For the synthesis of (II), a mixture of intermediate (A) (see Scheme) (0.306 g, 1 mmol), which had been prepared in a manner analogous to that for (I) but using benzylamine in place of 4-choloroaniline, acetic acid (2 ml) and zinc powder (5 equivalents) was stirred at ambient temperature for 15 min. After complete disappearance of starting compound (I) (as monitored by TLC), the by-product zinc acetate and excess zinc were removed by filtration. The resulting solution was then heated with 4-chlorobenzaldehyde (1.05 mmol) at 373 K for 1 h. After complete disappearance of the starting materials (as monitored by TLC), the solution was allowed to cool to ambient temperature and the excess of acetic acid was removed under reduced pressure. The solid product was washed with ethanol (2 × 1 ml) to afford (II) (yield 88%; colourless crystals, m.p. 437 K). FT-IR (KBr, , cm-1): 3028, 2951, 1719 (C=O), 1612 (C=C), 1521 (C=N), 1438, 1287 (C-O). MS (70 eV) m/z (%): 378/376 (3/12) [M+], 345 (1) [M - 28], 137 (3), 91 (28).
All H atoms were located in difference maps and subsequently treated as riding in geometrically idealized positions, with C-H = 0.95 (aromatic), 0.98 (CH3) or 0.99 Å (CH2) and N-H = 0.88 Å, and with Uiso(H) = kUeq(carrier), where k = 1.5 for the methyl groups, which were permitted to rotate but not to tilt, and 1.2 for all other H atoms.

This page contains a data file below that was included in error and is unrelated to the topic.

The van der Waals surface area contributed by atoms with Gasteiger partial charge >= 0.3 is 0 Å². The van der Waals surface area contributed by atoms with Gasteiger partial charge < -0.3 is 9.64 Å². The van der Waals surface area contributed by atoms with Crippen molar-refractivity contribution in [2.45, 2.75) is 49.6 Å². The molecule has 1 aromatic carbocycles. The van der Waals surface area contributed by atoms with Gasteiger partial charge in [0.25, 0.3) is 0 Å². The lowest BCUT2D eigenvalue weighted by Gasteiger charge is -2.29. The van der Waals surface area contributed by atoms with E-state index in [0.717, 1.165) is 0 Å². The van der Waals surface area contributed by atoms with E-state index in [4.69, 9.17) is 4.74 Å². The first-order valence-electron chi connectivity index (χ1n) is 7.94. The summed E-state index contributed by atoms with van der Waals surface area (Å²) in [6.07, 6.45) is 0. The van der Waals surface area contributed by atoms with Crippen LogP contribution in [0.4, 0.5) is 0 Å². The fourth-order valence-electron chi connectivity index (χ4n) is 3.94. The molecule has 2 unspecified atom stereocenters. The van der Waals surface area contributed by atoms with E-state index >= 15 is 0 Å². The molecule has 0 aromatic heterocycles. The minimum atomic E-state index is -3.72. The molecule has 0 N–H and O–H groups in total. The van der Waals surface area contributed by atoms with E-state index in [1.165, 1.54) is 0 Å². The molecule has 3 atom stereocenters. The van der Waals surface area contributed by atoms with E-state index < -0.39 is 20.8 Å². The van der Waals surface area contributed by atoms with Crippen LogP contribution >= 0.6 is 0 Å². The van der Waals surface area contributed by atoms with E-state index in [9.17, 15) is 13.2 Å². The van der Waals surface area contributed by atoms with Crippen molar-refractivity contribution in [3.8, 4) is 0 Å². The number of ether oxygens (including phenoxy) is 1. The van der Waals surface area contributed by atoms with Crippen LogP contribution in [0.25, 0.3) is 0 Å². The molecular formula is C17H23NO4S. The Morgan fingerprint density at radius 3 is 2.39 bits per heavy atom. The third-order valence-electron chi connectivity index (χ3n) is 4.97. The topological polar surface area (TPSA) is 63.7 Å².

For both compounds, data collection: COLLECT (Nonius, 1999); cell refinement: DIRAX/LSQ (Duisenberg et al., 2000); data reduction: EVALCCD (Duisenberg et al., 2003); program(s) used to solve structure: SHELXS97 (Sheldrick, 2008); program(s) used to refine structure: SHELXL97 (Sheldrick, 2008); molecular graphics: PLATON (Spek, 2009); software used to prepare material for publication: SHELXL97 and PLATON.
Supplementary data for this paper are available from the IUCr electronic archives (Reference: SK3463 ). Services for accessing these data are described at the back of the journal.
The authors thank the Centro de Instrumentación Científico-Técnica of the Universidad de Jaén and the staff for the data collection. EC and RA thank COLCIENCIAS and the Universidad del Valle for financial support. JC thanks the Consejería de Innovación, Ciencia y Empresa (Junta de Andalucía, Spain) and the Universidad de Jaén for financial support.